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13 June 2019 | Comment | Article by Abigail Flanagan

British Steel insolvency and why they may not receive state aid

With the recent news that British Steel Ltd has been placed in compulsory liquidation, putting 5,000 jobs at risk, there have been growing calls for the government to intervene. We take a look at why State aid rules mean the Government may be restricted in its ability to assist.

The Current Situation

British Steel Ltd was created in 2016 when Greybull Capital bought the Long Products Europe business of Tata Steel. The business’ primary steel production site is the Scunthorpe Steelworks, with rolling facilities at Skinningrove (UK), Teesside (UK), and Hayange (France).

On Wednesday 22 May 2019, British Steel (Britain’s second-largest steelmaker) entered into insolvency, putting over 5,000 jobs at risk after its requests for an emergency loan from the UK government of £30 million were rejected. These requests were rejected due to the terms of the loan not being commercial, which would have been unlawful under EU state aid rules. British Steel asked for the loan after a fall in orders that it blamed on uncertainty over Brexit.

In relation to the rejected loan request, Business Secretary Greg Clarke said: “The government can only act within the law, which requires any financial support to a steel company to be on a commercial basis. I have been advised that it would be unlawful to provide a guarantee or loan on the terms of any proposals that the company or any other party has made.”

However, Mr Clark also said the government had shown its “willingness to act“, having provided the British Steel with a £120m bridging loan in April to meet EU emission rules and avoid a large fine.

According to reports, the government has also tried to assist British Steel in other ways. Network Rail, which owns and manages the UK’s rail infrastructure, placed a £70m order with British Steel in the past few weeks to assist the company as it tried to avoid collapse.

So what is State aid?

State aid is using taxpayer-funded resources on a selective basis to provide assistance to one or more organisations in a way that gives an advantage over others.

In principle, State aid is not allowed in the EU, however, there are some exceptions to this and public authorities are responsible for ensuring their policy measures and projects comply with the rules.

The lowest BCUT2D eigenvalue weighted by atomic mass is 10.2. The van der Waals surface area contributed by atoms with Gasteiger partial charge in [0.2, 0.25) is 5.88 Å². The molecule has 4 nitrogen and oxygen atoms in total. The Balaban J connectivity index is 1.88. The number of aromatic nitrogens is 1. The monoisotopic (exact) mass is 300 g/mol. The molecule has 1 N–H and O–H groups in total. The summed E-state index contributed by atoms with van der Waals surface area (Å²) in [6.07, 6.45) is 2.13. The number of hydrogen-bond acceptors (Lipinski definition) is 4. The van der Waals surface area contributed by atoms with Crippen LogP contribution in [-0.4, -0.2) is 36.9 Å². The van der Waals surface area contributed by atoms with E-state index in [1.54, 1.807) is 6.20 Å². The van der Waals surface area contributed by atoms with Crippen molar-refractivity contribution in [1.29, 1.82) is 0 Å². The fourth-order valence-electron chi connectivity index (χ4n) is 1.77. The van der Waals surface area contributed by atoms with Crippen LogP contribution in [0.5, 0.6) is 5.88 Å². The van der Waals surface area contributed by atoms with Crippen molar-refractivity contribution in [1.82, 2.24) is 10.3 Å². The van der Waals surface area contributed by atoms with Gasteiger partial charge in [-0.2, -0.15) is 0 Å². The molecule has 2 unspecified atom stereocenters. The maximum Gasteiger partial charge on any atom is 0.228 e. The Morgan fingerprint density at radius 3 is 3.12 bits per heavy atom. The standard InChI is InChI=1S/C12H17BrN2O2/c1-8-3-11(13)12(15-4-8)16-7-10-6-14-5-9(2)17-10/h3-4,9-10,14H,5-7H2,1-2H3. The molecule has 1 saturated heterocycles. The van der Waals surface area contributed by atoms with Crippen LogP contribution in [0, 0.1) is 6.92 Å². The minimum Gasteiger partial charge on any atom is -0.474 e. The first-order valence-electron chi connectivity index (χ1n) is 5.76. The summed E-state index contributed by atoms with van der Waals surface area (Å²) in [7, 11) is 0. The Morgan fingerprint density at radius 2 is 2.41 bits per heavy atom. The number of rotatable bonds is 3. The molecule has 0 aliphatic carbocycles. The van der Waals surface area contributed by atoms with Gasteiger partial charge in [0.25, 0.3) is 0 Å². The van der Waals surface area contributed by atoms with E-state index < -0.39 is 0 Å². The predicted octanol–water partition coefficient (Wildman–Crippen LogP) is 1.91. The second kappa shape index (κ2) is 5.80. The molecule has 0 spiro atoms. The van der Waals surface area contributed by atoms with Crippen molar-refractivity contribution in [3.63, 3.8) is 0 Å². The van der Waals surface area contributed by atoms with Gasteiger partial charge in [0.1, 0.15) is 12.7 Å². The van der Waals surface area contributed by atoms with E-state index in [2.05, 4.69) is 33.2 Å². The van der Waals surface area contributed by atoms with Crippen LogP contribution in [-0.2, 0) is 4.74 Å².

What are the State aid rules?

Under EU rules it is illegal for EU countries to give financial help to commercial entities where this would distort fair competition. There are however, exemptions to this rule which allow Member States to provide State aid with approval from the European Commission or if certain pre-defined criteria are met.

The general rule is that if a Government intervention is not on arm’s length, commercial terms and not approved by the European Commission, then it could be deemed as unlawful State aid.

How does this impact British Steel?

The EU Commission believes too much steel is manufactured in Europe. As a result, it has been inclined to take a fairly tough approach on State aid in the steel sector. This does not mean State aid is impossible, but the Government would have to show that any assistance was within the rules, or came under one of the exemptions.

In light of British Steel’s risky financial position, the appeal for a £30million loan would be a hard proposal to justify from a State aid viewpoint, as it will be very challenging to prove that a loan to British Steel from the Government is on commercial terms and therefore does not involve unlawful State aid.

Emergency assistance can be provided to a business to save it from immediate collapse and assist it through a restructuring process under the State aid rules, but there are strict conditions and consent is required from the European Commission, although obtaining such consent seems very unlikely based upon the EU’s approach to State aid in the steel sector (as mentioned above).

It is therefore doubtful that the Government will be able to provide any State aid to British Steel and any such assistance will need to be free from State aid (I.e. on commercial terms).

A possible lifeline

There may however be a lifeline for British Steel, with the Financial Times having now reported that Mr Clark has drawn up a potential rescue plan for British Steel, which involves the government acting as a cornerstone investor alongside a consortium of private companies and that Mr Clark has commissioned legal advice on whether his new proposal might comply with state-aid rules, unlike an outright loan to a failing company.

For now though, we will have to wait and see what options the Government decide to take to try and save British Steel.

If you would like more information, please do not hesitate to get in touch.

Disclaimer: The information on the Hugh James website is for general information only and reflects the position at the date of publication. It does not constitute legal advice and should not be treated as such. If you would like to ensure the commentary reflects current legislation, case law or best practice, please contact the blog author.


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